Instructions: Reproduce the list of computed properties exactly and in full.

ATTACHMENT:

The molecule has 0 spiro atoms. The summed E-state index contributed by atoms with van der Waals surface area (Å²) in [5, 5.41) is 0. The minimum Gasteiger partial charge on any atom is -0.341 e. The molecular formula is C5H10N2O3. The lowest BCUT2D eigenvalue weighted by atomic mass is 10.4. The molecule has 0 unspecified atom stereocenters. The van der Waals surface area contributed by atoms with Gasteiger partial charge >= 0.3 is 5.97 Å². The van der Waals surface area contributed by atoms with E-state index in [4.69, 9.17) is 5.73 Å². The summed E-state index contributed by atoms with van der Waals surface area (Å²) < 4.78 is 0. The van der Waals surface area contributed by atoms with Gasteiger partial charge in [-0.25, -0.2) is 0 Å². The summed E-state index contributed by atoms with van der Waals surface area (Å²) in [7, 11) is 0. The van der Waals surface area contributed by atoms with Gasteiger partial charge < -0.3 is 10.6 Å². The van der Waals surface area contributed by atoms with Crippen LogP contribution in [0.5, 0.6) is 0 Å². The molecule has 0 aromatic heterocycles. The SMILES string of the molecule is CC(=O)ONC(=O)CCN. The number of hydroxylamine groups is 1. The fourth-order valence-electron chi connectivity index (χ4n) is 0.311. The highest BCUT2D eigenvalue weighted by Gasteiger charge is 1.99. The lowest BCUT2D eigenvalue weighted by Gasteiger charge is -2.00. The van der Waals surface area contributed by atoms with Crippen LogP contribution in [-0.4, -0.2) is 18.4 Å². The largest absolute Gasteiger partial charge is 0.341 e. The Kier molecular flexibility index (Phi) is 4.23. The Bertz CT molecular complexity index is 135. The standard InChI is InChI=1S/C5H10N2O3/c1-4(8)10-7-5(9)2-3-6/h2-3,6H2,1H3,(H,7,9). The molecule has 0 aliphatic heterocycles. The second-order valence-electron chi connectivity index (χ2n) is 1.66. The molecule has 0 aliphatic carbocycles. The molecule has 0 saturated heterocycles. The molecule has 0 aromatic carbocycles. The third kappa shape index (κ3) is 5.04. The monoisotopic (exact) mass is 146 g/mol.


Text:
The molecule has 0 spiro atoms. The summed E-state index contributed by atoms with van der Waals surface area (Å²) in [5, 5.41) is 0. The minimum Gasteiger partial charge on any atom is -0.341 e. The molecular formula is C5H10N2O3. The lowest BCUT2D eigenvalue weighted by atomic mass is 10.4. The molecule has 0 unspecified atom stereocenters. The van der Waals surface area contributed by atoms with Gasteiger partial charge >= 0.3 is 5.97 Å². The van der Waals surface area contributed by atoms with E-state index in [4.69, 9.17) is 5.73 Å². The summed E-state index contributed by atoms with van der Waals surface area (Å²) < 4.78 is 0. The van der Waals surface area contributed by atoms with Gasteiger partial charge in [-0.25, -0.2) is 0 Å². The summed E-state index contributed by atoms with van der Waals surface area (Å²) in [7, 11) is 0. The van der Waals surface area contributed by atoms with Gasteiger partial charge < -0.3 is 10.6 Å². The van der Waals surface area contributed by atoms with Crippen LogP contribution in [0.5, 0.6) is 0 Å². The molecule has 0 aromatic heterocycles. The SMILES string of the molecule is CC(=O)ONC(=O)CCN. The number of hydroxylamine groups is 1. The fourth-order valence-electron chi connectivity index (χ4n) is 0.311. The highest BCUT2D eigenvalue weighted by Gasteiger charge is 1.99. The lowest BCUT2D eigenvalue weighted by Gasteiger charge is -2.00. The van der Waals surface area contributed by atoms with Crippen LogP contribution in [-0.4, -0.2) is 18.4 Å². The largest absolute Gasteiger partial charge is 0.341 e. The Kier molecular flexibility index (Phi) is 4.23. The Bertz CT molecular complexity index is 135. The standard InChI is InChI=1S/C5H10N2O3/c1-4(8)10-7-5(9)2-3-6/h2-3,6H2,1H3,(H,7,9). The molecule has 0 aliphatic heterocycles. The second-order valence-electron chi connectivity index (χ2n) is 1.66. The molecule has 0 aliphatic carbocycles. The molecule has 0 saturated heterocycles. The molecule has 0 aromatic carbocycles. The third kappa shape index (κ3) is 5.04. The monoisotopic (exact) mass is 146 g/mol.